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Fresh Air Weekend highlights some of the best interviews and reviews from past weeks, and new program elements specially paced for weekends. Our weekend show emphasizes interviews with writers, filmmakers, actors and musicians, and often includes excerpts from live in-studio concerts. This week:

House impeachment managers released their formal response to the summons sent by the Senate last week, a procedural part of the impeachment process ahead of the trial that begins on Tuesday.

"President Trump's conduct is the Framers' worst nightmare," they said in the brief released Saturday.

The White House released its formal response to the summons sent by the Senate last week, a procedural part of the impeachment process ahead of the trial that begins on Tuesday.

"The articles of impeachment submitted by House Democrats are a dangerous attack on the right of the American people to freely choose their president," the White House's response says. "This is a brazen and unlawful attempt to overturn the results of the 2016 election and interfere with the 2020 election."

The White House's legal team has called the House impeachment process "highly partisan and reckless," in a forceful response to the summons issued last week by Majority Leader Mitch McConnell ahead of President Trump's Senate impeachment trial, which begins Tuesday.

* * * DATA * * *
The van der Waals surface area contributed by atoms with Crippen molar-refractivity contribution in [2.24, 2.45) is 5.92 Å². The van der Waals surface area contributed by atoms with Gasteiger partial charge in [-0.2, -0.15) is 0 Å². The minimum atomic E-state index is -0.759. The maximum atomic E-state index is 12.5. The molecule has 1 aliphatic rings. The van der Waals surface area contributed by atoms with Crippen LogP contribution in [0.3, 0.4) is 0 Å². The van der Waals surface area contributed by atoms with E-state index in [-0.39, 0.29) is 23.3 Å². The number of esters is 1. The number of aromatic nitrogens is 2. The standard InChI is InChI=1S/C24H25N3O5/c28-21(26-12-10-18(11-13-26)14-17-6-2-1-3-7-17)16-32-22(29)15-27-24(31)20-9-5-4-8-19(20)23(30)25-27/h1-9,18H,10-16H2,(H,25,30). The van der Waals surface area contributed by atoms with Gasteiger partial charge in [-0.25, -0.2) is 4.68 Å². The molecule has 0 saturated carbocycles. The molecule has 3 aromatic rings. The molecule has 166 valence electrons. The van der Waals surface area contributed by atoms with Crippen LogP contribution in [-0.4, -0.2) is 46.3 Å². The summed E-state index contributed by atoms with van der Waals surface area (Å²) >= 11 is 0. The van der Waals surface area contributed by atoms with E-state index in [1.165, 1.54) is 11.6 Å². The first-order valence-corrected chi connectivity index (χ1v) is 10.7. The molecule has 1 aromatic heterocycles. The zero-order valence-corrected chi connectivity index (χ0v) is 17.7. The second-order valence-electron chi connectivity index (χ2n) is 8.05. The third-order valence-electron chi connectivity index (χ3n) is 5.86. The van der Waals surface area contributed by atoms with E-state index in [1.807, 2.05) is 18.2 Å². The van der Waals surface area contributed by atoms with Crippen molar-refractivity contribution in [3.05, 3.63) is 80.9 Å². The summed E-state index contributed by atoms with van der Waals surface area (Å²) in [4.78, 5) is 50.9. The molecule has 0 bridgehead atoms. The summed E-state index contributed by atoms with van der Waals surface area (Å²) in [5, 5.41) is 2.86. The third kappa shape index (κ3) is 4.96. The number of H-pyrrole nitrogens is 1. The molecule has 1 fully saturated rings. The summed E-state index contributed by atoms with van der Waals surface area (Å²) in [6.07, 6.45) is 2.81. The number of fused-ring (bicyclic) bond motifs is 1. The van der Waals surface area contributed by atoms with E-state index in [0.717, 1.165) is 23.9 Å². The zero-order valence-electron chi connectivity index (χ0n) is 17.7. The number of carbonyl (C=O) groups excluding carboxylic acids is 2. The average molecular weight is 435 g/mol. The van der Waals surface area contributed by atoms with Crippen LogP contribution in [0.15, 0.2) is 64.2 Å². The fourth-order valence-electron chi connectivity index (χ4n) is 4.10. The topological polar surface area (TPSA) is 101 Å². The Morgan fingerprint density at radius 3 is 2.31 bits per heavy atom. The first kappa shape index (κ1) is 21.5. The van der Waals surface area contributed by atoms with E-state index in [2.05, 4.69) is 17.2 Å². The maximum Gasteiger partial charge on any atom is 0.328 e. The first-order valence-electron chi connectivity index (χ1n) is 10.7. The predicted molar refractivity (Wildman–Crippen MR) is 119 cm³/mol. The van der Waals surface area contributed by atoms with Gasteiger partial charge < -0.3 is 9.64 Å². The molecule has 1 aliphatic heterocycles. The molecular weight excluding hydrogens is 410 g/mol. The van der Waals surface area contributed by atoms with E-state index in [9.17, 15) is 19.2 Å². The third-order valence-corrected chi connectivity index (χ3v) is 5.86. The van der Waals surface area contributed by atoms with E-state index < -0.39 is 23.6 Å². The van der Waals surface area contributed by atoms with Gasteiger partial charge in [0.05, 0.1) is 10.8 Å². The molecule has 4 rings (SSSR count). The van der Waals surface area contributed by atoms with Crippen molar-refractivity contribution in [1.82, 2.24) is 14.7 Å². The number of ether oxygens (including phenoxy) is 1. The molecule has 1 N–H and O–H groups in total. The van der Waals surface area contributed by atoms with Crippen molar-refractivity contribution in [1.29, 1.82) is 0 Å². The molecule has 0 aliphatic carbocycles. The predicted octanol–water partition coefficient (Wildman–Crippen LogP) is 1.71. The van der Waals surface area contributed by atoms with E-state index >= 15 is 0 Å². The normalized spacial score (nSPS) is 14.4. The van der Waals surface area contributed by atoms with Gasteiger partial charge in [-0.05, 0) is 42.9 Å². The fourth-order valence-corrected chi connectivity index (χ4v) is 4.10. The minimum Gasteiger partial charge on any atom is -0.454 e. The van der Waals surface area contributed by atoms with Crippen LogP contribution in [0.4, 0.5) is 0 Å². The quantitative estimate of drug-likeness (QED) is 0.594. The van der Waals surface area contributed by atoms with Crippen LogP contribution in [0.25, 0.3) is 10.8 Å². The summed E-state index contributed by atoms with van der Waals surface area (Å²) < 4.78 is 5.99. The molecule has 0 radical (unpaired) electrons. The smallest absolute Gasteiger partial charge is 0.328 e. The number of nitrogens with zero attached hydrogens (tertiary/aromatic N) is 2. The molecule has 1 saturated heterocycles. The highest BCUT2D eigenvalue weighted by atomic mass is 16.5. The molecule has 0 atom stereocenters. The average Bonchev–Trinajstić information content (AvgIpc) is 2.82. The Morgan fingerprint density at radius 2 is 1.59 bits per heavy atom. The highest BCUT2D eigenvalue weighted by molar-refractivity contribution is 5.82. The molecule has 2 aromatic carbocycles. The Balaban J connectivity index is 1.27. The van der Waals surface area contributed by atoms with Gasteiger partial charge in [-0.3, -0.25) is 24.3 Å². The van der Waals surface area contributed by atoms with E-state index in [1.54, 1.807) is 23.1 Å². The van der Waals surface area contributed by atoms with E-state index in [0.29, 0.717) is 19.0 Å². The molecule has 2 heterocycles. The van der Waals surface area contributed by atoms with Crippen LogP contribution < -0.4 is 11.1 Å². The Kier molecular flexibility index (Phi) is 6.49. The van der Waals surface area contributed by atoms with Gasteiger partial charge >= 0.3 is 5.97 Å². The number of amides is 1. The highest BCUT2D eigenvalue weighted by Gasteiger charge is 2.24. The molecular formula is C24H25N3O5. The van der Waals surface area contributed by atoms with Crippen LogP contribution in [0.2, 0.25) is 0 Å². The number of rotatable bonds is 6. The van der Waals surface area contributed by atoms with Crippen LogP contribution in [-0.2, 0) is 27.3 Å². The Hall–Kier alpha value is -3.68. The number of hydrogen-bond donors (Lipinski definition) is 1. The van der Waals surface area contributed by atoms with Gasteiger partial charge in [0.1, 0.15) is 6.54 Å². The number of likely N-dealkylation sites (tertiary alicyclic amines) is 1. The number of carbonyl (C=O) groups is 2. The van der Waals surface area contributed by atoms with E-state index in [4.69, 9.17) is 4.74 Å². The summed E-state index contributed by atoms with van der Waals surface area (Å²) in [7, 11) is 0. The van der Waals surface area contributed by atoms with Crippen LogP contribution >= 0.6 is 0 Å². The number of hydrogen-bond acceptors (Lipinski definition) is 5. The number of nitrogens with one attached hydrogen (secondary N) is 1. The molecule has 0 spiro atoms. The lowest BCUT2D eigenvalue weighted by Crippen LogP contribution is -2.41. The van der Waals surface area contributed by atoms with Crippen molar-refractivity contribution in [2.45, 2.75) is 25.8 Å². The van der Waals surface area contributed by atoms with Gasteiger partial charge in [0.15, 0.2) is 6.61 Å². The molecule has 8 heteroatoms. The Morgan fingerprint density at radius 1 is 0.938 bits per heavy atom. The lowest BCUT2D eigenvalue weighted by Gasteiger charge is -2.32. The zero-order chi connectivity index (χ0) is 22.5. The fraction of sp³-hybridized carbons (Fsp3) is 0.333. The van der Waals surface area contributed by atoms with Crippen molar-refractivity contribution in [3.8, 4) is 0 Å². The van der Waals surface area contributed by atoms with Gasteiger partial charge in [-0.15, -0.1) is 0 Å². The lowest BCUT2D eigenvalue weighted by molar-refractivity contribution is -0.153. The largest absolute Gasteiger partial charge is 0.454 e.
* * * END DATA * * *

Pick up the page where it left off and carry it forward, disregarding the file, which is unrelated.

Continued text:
Updated at 2:46 a.m. ET Sunday

On Friday, President Trump added former independent counsel Ken Starr to the legal team that will defend him in the Senate impeachment trial.

Starr is best known for leading an investigation into President Bill Clinton's affair with a White House intern during the 1990s.

The fourth annual Women's March descended on the streets of Washington on Saturday. But unlike the first demonstration that brought hundreds of thousands to the capital on the day after President Trump's inauguration, the march drew just a fraction of the original turnout as the movement has struggled with changes in leadership and questions about inclusivity.

The demonstration in Washington was the main march, but sister marches were also held in more than 200 cities around the world, including Los Angeles, Chicago and Brussels.

A quiet New England community west of Hartford, Conn. has found itself roped into the impeachment saga with the emergence of an improbable character in the ongoing Ukraine scandal: Robert Hyde.

Hyde is a 40-year-old congressional candidate and former landscaper in Simsbury, Conn., who is known for being brash, foul-mouthed and for hitching his candidacy on his fervent support for President Trump.

U.S.- China Trade Deal Implications

9 hours ago